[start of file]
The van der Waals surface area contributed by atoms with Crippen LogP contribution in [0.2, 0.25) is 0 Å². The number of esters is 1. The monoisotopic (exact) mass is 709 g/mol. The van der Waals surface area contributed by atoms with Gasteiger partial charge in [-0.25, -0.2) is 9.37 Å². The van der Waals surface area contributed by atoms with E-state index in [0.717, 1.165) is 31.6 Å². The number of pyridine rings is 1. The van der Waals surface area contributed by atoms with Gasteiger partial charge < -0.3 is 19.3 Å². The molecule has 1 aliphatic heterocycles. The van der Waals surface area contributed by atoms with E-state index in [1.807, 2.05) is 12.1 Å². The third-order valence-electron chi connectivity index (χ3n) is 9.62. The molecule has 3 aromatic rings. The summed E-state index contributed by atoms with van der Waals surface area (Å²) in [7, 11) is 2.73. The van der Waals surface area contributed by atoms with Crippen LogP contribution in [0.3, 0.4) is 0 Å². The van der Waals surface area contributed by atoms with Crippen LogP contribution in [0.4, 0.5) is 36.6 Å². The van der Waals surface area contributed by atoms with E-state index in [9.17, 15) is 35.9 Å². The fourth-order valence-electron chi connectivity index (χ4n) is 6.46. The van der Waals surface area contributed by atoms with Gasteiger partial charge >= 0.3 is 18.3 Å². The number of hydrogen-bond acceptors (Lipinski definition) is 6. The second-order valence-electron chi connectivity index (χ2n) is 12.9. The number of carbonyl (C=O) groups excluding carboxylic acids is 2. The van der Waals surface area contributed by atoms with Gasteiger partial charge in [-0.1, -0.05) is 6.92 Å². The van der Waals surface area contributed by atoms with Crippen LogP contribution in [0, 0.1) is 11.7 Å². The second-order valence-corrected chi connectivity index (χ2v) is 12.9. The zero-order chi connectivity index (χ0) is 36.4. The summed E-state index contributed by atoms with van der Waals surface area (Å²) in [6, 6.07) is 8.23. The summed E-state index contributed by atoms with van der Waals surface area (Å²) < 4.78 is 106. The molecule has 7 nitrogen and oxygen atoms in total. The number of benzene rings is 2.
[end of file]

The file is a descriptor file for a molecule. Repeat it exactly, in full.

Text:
The van der Waals surface area contributed by atoms with Crippen LogP contribution in [0.2, 0.25) is 0 Å². The number of esters is 1. The monoisotopic (exact) mass is 709 g/mol. The van der Waals surface area contributed by atoms with Gasteiger partial charge in [-0.25, -0.2) is 9.37 Å². The van der Waals surface area contributed by atoms with E-state index in [0.717, 1.165) is 31.6 Å². The number of pyridine rings is 1. The van der Waals surface area contributed by atoms with Gasteiger partial charge < -0.3 is 19.3 Å². The molecule has 1 aliphatic heterocycles. The van der Waals surface area contributed by atoms with E-state index in [1.807, 2.05) is 12.1 Å². The third-order valence-electron chi connectivity index (χ3n) is 9.62. The molecule has 3 aromatic rings. The summed E-state index contributed by atoms with van der Waals surface area (Å²) in [7, 11) is 2.73. The van der Waals surface area contributed by atoms with Crippen LogP contribution in [0.3, 0.4) is 0 Å². The van der Waals surface area contributed by atoms with Crippen LogP contribution in [0.4, 0.5) is 36.6 Å². The van der Waals surface area contributed by atoms with E-state index in [9.17, 15) is 35.9 Å². The fourth-order valence-electron chi connectivity index (χ4n) is 6.46. The van der Waals surface area contributed by atoms with Gasteiger partial charge >= 0.3 is 18.3 Å². The number of hydrogen-bond acceptors (Lipinski definition) is 6. The second-order valence-electron chi connectivity index (χ2n) is 12.9. The number of carbonyl (C=O) groups excluding carboxylic acids is 2. The van der Waals surface area contributed by atoms with Gasteiger partial charge in [-0.1, -0.05) is 6.92 Å². The van der Waals surface area contributed by atoms with Crippen LogP contribution in [0, 0.1) is 11.7 Å². The second-order valence-corrected chi connectivity index (χ2v) is 12.9. The zero-order chi connectivity index (χ0) is 36.4. The summed E-state index contributed by atoms with van der Waals surface area (Å²) in [6, 6.07) is 8.23. The summed E-state index contributed by atoms with van der Waals surface area (Å²) < 4.78 is 106. The molecule has 7 nitrogen and oxygen atoms in total. The number of benzene rings is 2.